“Michael Puttonen’s narrative of my novel HARD HED: The Hoosier Chapman Papers is genius. – Charles Tidler”
“It’s an impressive novel that reminds you what a talented writer can achieve in under 180 pages, one who clearly enjoys taking chances as he pillages narrative and history to lay bare prejudice and hope.”Quentin Mills-Fenn, Uptown
In this contemporary retelling of the Johnny Appleseed story, Tidler has created an Indiana as Faulkner created a Mississippi and Steinbeck a California. Local historian and apple orchardist Hoosier Chapman has just been released from a Northwestern Ohio jail. Having served two years for planting wild apple trees in a city park, he is dropped at the State Line by a deputy sheriff. Hoosier Chapman, barefoot, treks west into Indiana state, recreating history and inventing myth, both public and private, along the way. The historian in Chapman yearns for a pre-colonial, pre-gunpowder freedom, one that lies just beyond the common fields, before the wetlands were drained and the forests cut down. His every step is dogged by chaos and violence. Ranging in style from fantasy to realism to historical document to speculative fiction to lyric poetry, page after page Tidler’s joy of craft that shows through. Part meta-story, part documentary, part violent romance, this unabashedly original work of fiction roams in and out of time and place and point of view.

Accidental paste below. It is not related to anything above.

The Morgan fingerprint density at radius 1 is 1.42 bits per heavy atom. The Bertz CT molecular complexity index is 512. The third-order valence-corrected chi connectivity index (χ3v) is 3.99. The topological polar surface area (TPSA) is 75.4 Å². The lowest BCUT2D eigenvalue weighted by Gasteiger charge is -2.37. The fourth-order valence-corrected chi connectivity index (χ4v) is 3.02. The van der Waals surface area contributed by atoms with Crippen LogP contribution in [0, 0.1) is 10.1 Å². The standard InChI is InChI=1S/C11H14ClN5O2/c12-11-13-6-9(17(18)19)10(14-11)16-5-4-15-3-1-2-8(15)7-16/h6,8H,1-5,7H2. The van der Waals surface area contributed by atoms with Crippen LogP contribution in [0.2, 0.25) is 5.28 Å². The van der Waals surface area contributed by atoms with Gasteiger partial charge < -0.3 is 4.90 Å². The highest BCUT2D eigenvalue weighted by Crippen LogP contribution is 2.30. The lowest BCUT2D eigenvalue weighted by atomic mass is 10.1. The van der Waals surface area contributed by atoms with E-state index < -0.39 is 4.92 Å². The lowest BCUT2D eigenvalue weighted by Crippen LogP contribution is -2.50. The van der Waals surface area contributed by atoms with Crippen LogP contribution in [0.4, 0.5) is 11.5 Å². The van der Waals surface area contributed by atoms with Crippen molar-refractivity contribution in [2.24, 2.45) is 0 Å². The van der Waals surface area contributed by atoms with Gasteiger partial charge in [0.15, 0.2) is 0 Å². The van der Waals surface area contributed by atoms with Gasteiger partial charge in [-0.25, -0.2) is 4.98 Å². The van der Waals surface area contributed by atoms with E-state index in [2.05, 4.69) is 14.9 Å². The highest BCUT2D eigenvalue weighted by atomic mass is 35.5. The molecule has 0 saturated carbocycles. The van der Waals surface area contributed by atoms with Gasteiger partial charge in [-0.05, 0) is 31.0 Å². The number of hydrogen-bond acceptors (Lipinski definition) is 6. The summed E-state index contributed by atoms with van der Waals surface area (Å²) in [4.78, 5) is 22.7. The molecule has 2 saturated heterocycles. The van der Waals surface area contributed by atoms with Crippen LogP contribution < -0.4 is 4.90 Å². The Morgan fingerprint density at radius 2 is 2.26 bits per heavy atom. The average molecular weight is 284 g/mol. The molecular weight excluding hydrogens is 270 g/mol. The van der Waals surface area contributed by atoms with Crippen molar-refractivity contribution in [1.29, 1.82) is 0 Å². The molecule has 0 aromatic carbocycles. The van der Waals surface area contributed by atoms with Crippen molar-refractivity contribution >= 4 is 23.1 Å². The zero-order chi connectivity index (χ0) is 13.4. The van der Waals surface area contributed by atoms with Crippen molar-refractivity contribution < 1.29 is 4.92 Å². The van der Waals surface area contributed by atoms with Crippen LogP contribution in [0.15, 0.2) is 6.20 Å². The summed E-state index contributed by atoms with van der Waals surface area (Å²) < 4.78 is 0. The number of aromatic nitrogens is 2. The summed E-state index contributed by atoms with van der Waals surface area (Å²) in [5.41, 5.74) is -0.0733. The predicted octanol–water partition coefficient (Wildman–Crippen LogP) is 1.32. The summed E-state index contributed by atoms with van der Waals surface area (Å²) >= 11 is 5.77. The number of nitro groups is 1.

“Tidler takes readers on a roller-coaster of a ride, with highs and lows and mighty twists. The history of the Indiana Territory is revealed, along with the brutalizing of its original inhabitants. And the brutality never stops. … The language is raw and crude at times, reflecting the violence of the narrative, but it is also eloquent. …’Hard Hed: The Hoosier Chapman Papers’ is an impressive achievement…” – The Times-Colonist